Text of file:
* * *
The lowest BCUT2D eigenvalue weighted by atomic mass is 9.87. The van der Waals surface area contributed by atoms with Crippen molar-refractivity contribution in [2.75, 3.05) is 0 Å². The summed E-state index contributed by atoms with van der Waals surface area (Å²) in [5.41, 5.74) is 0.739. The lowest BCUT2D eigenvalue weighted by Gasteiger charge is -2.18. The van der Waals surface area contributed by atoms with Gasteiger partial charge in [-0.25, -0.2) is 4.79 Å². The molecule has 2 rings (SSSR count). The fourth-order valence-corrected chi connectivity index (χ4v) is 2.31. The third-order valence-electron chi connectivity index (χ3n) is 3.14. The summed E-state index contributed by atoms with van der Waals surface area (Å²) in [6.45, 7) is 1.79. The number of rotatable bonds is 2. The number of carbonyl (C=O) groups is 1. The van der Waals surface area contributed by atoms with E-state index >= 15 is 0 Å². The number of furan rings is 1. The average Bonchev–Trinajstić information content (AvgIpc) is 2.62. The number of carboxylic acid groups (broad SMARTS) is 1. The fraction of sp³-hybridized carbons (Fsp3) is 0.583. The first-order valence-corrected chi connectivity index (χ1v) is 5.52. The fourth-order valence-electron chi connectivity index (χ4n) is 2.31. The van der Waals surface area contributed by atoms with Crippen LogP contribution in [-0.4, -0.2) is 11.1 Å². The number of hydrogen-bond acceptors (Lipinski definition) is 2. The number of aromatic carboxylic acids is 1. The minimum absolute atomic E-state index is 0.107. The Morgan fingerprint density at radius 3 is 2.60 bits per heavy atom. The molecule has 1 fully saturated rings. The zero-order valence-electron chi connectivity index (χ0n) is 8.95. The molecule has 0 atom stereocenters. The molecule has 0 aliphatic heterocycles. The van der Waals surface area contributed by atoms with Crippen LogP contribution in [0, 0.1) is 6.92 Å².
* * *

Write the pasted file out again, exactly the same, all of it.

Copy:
The lowest BCUT2D eigenvalue weighted by atomic mass is 9.87. The van der Waals surface area contributed by atoms with Crippen molar-refractivity contribution in [2.75, 3.05) is 0 Å². The summed E-state index contributed by atoms with van der Waals surface area (Å²) in [5.41, 5.74) is 0.739. The lowest BCUT2D eigenvalue weighted by Gasteiger charge is -2.18. The van der Waals surface area contributed by atoms with Gasteiger partial charge in [-0.25, -0.2) is 4.79 Å². The molecule has 2 rings (SSSR count). The fourth-order valence-corrected chi connectivity index (χ4v) is 2.31. The third-order valence-electron chi connectivity index (χ3n) is 3.14. The summed E-state index contributed by atoms with van der Waals surface area (Å²) in [6.45, 7) is 1.79. The number of rotatable bonds is 2. The number of carbonyl (C=O) groups is 1. The van der Waals surface area contributed by atoms with E-state index >= 15 is 0 Å². The number of furan rings is 1. The average Bonchev–Trinajstić information content (AvgIpc) is 2.62. The number of carboxylic acid groups (broad SMARTS) is 1. The fraction of sp³-hybridized carbons (Fsp3) is 0.583. The first-order valence-corrected chi connectivity index (χ1v) is 5.52. The fourth-order valence-electron chi connectivity index (χ4n) is 2.31. The van der Waals surface area contributed by atoms with Crippen LogP contribution in [-0.4, -0.2) is 11.1 Å². The number of hydrogen-bond acceptors (Lipinski definition) is 2. The number of aromatic carboxylic acids is 1. The minimum absolute atomic E-state index is 0.107. The Morgan fingerprint density at radius 3 is 2.60 bits per heavy atom. The molecule has 1 fully saturated rings. The zero-order valence-electron chi connectivity index (χ0n) is 8.95. The molecule has 0 atom stereocenters. The molecule has 0 aliphatic heterocycles. The van der Waals surface area contributed by atoms with Crippen LogP contribution in [0, 0.1) is 6.92 Å².